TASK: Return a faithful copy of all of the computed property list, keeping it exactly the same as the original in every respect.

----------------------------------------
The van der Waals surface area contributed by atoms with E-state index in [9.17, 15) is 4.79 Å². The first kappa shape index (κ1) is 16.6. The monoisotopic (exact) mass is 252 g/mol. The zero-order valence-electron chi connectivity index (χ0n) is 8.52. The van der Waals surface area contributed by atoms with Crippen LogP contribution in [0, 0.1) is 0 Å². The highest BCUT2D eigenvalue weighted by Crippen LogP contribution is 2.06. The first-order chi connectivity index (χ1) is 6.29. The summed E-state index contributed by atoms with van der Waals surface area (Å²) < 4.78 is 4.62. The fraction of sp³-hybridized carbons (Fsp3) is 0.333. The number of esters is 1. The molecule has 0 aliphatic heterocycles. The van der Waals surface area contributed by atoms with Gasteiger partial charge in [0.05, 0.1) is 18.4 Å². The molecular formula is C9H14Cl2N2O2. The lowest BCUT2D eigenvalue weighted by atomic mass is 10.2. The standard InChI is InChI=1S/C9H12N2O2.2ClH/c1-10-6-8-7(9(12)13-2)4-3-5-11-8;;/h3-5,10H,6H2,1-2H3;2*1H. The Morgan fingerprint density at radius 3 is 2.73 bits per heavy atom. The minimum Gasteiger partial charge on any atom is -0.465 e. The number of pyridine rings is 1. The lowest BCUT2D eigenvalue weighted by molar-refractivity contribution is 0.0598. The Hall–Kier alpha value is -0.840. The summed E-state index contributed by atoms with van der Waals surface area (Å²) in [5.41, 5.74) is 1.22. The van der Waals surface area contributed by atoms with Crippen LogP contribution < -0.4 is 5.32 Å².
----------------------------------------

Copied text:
The van der Waals surface area contributed by atoms with E-state index in [9.17, 15) is 4.79 Å². The first kappa shape index (κ1) is 16.6. The monoisotopic (exact) mass is 252 g/mol. The zero-order valence-electron chi connectivity index (χ0n) is 8.52. The van der Waals surface area contributed by atoms with Crippen LogP contribution in [0, 0.1) is 0 Å². The highest BCUT2D eigenvalue weighted by Crippen LogP contribution is 2.06. The first-order chi connectivity index (χ1) is 6.29. The summed E-state index contributed by atoms with van der Waals surface area (Å²) < 4.78 is 4.62. The fraction of sp³-hybridized carbons (Fsp3) is 0.333. The number of esters is 1. The molecule has 0 aliphatic heterocycles. The van der Waals surface area contributed by atoms with Gasteiger partial charge in [0.05, 0.1) is 18.4 Å². The molecular formula is C9H14Cl2N2O2. The lowest BCUT2D eigenvalue weighted by atomic mass is 10.2. The standard InChI is InChI=1S/C9H12N2O2.2ClH/c1-10-6-8-7(9(12)13-2)4-3-5-11-8;;/h3-5,10H,6H2,1-2H3;2*1H. The Morgan fingerprint density at radius 3 is 2.73 bits per heavy atom. The minimum Gasteiger partial charge on any atom is -0.465 e. The number of pyridine rings is 1. The lowest BCUT2D eigenvalue weighted by molar-refractivity contribution is 0.0598. The Hall–Kier alpha value is -0.840. The summed E-state index contributed by atoms with van der Waals surface area (Å²) in [5.41, 5.74) is 1.22. The van der Waals surface area contributed by atoms with Crippen LogP contribution < -0.4 is 5.32 Å².